The U.S. Housing Bust Is a Big Deal

Resident Fellow Desmond Lachman
Resident Fellow Desmond Lachman
As U.S. home prices at the national level begin to decline for the first time since the Great Depression, most Wall Street analysts maintain their rosy outlook for the U.S. economy by allowing hope to triumph over experience. For while they concede that any bottom to the housing market bust is slipping ever further into the distant future, they hew to the view that the U.S. housing sector is far too small to derail the overall U.S. economy.

They arrive at this happy conclusion by blithely closing their eyes to the almost certain negative impact of falling home values on overall consumer spending. More importantly yet, they also choose to ignore the probable negative economic fallout from the seizing up of U.S. financial markets that is presently fully in train as a direct consequence of the acute problems now plaguing the sub-prime mortgage market.

Wall Street optimists minimize the bursting of the housing market bubble by emphasizing that residential construction accounts for a mere 6 percent of the overall U.S. economy. This observation leads them to contend that even were home construction to decline by 20 percent over the next year, it would not shave much more than 1 percentage point off overall U.S. economic growth. And with the rest of the U.S. economy still in fine shape, they happily conclude that there is every reason to expect that the U.S. economy will still continue to expand at a perfectly respectable 2.5 percent rate over the next twelve months.

If the economy indeed slows abruptly over the next few quarters under the weight of its housing market woes, it will not be the first time that Wall Street analysts as a group missed a major turning point in the economic cycle.

In maintaining their rosy economic outlook, most Wall Street analysts choose to ignore Fed Chairman Ben Bernanke's recent reminder that a protracted decline in home prices could have a material impact on consumer spending. According to Mr. Bernanke's congressional testimony last week, the Federal Reserve estimates that household consumption could be negatively impacted by as much as 9 cents for every dollar that home prices decline on a sustained basis. And considering that housing wealth, which is the main source of household wealth, presently amounts to 150 percent of GDP, and that household consumption still accounts for around 70 percent of GDP, the prospect of a protracted period of declining home prices is not something one wants to cavalierly brush aside.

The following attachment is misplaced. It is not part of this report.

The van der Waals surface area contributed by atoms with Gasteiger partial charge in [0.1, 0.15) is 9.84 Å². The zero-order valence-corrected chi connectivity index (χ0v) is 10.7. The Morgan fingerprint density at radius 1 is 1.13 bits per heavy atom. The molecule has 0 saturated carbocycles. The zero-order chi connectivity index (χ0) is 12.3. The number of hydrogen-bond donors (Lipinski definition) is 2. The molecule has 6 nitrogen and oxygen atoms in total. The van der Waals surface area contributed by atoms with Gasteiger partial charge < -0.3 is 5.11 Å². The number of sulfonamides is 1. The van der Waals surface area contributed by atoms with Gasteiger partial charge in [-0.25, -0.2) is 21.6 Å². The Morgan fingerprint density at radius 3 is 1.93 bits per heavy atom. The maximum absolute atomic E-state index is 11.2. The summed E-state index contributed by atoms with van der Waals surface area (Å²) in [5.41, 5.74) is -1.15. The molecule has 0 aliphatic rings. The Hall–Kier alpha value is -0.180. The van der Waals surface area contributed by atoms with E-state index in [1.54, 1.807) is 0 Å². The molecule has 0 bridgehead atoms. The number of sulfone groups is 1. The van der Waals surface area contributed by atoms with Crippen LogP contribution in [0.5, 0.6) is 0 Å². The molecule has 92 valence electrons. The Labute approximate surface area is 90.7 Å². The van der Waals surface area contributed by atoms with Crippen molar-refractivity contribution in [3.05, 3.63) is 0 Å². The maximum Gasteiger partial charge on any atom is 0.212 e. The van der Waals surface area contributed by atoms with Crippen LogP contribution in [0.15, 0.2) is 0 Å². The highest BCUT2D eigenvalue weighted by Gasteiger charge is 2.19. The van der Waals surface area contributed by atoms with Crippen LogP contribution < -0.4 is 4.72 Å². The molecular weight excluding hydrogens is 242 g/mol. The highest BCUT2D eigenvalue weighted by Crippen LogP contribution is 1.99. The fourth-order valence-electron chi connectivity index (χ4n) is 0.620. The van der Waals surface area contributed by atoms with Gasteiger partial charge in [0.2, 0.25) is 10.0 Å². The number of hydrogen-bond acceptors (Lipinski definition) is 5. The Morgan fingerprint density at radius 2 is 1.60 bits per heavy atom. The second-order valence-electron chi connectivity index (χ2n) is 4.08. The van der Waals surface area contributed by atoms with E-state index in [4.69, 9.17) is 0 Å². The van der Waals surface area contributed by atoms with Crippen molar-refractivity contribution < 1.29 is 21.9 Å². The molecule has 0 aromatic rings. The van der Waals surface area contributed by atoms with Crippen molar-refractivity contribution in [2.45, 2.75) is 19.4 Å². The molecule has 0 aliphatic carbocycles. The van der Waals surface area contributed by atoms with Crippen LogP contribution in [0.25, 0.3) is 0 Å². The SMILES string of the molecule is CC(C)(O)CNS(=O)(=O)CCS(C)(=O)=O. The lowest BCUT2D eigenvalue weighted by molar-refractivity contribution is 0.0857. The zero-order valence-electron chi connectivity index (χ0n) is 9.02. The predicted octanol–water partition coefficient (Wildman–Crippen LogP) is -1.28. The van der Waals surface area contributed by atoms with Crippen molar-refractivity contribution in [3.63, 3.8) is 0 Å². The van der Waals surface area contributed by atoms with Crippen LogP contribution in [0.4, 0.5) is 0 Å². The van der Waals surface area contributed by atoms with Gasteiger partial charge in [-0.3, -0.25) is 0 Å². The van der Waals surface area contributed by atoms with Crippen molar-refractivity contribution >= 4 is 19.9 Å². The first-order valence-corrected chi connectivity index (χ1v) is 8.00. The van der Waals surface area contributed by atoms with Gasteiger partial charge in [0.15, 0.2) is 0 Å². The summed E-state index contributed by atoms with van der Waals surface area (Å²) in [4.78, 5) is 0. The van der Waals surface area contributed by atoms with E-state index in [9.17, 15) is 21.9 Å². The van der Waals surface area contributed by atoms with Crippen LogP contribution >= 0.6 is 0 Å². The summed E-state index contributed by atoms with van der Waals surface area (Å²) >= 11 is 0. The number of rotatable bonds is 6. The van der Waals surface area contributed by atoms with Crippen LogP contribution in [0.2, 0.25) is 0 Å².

Contrary to what many on Wall Street would have us believe, the prospect of a protracted period of declining home prices now seems to be anything but a remote possibility. Indeed, with home prices already falling and with increased inventories of unsold homes rapidly mounting, it is difficult to see how home prices do not start falling at an accelerating rate over the next few months in order to clear a saturated market. This would seem to be all the more so the case as a tightening in mortgage lending standards and as the resetting of adjustable rate mortgages further crimp housing demand at the very same time that a marked increase in home foreclosures leads to more houses returning to an already glutted market.

Perhaps an even greater overlooked risk to the U.S. economy than slowing consumer expenditure is the prospect of a full blown "credit crunch" in the financial sector that would seriously curtail bank lending to the economy as a whole. Sadly, this prospect too now seems to becoming an ever increasing likelihood. In his congressional testimony last week, Chairman Ben Bernanke owned up to the very real possibility that the financial sector's losses from sub-prime mortgage lending could very well reach as much as U.S. $100 billion. Judging by the roughly U.S. $2.3 trillion presently outstanding in sub-prime and Alt-A mortgage lending, Mr. Bernanke's present mortgage loss estimate is all too likely to turn out to be on the low side.

Heightening the risk of a real credit crunch is the fact that mortgage lending was not the only form of reckless lending in which the U.S. financial system has been engaged over the past several years. Rather, financial institutions increasingly made risky loans to the U.S. corporate sector at ever tighter interest rate spread, while they dispensed with the usual covenants on these loans with which banks in the past had protected themselves. Now that the music has stopped, all too many financial institutions will find themselves nursing large losses that will temper their willingness to lend.

In the end, the Federal Reserve must be expected to ride to the rescue of the financial sector by substantially cutting interest rates. However, at present, the Federal Reserve sees the risk that cutting interest rates too soon might simply prolong a credit market bubble that needs to be deflated. The Federal Reserve also appears to be mindful that an unduly quick reduction in U.S. interest rates might cut the ground from under the U.S. dollar, which is already trading at a 16 year low on a trade weighted basis.

If the economy indeed slows abruptly over the next few quarters under the weight of its housing market woes, it will not be the first time that Wall Street analysts as a group missed a major turning point in the economic cycle. Rather, it will only confirm that those analysts seem to have learnt little from the bursting of the earlier bubble in 2001.

Desmond Lachman is a resident fellow at AEI.

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